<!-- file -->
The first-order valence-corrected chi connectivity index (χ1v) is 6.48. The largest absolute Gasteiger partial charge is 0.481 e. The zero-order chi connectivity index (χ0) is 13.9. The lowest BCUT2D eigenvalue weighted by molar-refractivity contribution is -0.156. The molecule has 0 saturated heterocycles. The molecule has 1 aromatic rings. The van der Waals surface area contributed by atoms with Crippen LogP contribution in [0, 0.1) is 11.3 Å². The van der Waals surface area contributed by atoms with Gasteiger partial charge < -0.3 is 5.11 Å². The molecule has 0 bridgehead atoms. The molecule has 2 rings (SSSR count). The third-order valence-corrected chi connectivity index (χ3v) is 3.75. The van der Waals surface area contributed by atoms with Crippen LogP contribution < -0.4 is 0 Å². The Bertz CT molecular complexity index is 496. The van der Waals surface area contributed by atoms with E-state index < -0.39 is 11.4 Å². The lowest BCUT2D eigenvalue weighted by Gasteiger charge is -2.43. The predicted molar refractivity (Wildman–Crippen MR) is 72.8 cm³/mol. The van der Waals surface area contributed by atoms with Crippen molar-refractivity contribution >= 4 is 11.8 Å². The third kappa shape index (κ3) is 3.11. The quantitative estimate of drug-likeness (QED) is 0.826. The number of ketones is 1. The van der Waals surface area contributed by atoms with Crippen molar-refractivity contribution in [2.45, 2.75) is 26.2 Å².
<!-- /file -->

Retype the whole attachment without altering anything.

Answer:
The first-order valence-corrected chi connectivity index (χ1v) is 6.48. The largest absolute Gasteiger partial charge is 0.481 e. The zero-order chi connectivity index (χ0) is 13.9. The lowest BCUT2D eigenvalue weighted by molar-refractivity contribution is -0.156. The molecule has 0 saturated heterocycles. The molecule has 1 aromatic rings. The van der Waals surface area contributed by atoms with Crippen LogP contribution in [0, 0.1) is 11.3 Å². The van der Waals surface area contributed by atoms with Gasteiger partial charge < -0.3 is 5.11 Å². The molecule has 0 bridgehead atoms. The molecule has 2 rings (SSSR count). The third-order valence-corrected chi connectivity index (χ3v) is 3.75. The van der Waals surface area contributed by atoms with Crippen LogP contribution < -0.4 is 0 Å². The Bertz CT molecular complexity index is 496. The van der Waals surface area contributed by atoms with E-state index < -0.39 is 11.4 Å². The lowest BCUT2D eigenvalue weighted by Gasteiger charge is -2.43. The predicted molar refractivity (Wildman–Crippen MR) is 72.8 cm³/mol. The van der Waals surface area contributed by atoms with Crippen molar-refractivity contribution >= 4 is 11.8 Å². The third kappa shape index (κ3) is 3.11. The quantitative estimate of drug-likeness (QED) is 0.826. The number of ketones is 1. The van der Waals surface area contributed by atoms with Crippen molar-refractivity contribution in [2.45, 2.75) is 26.2 Å².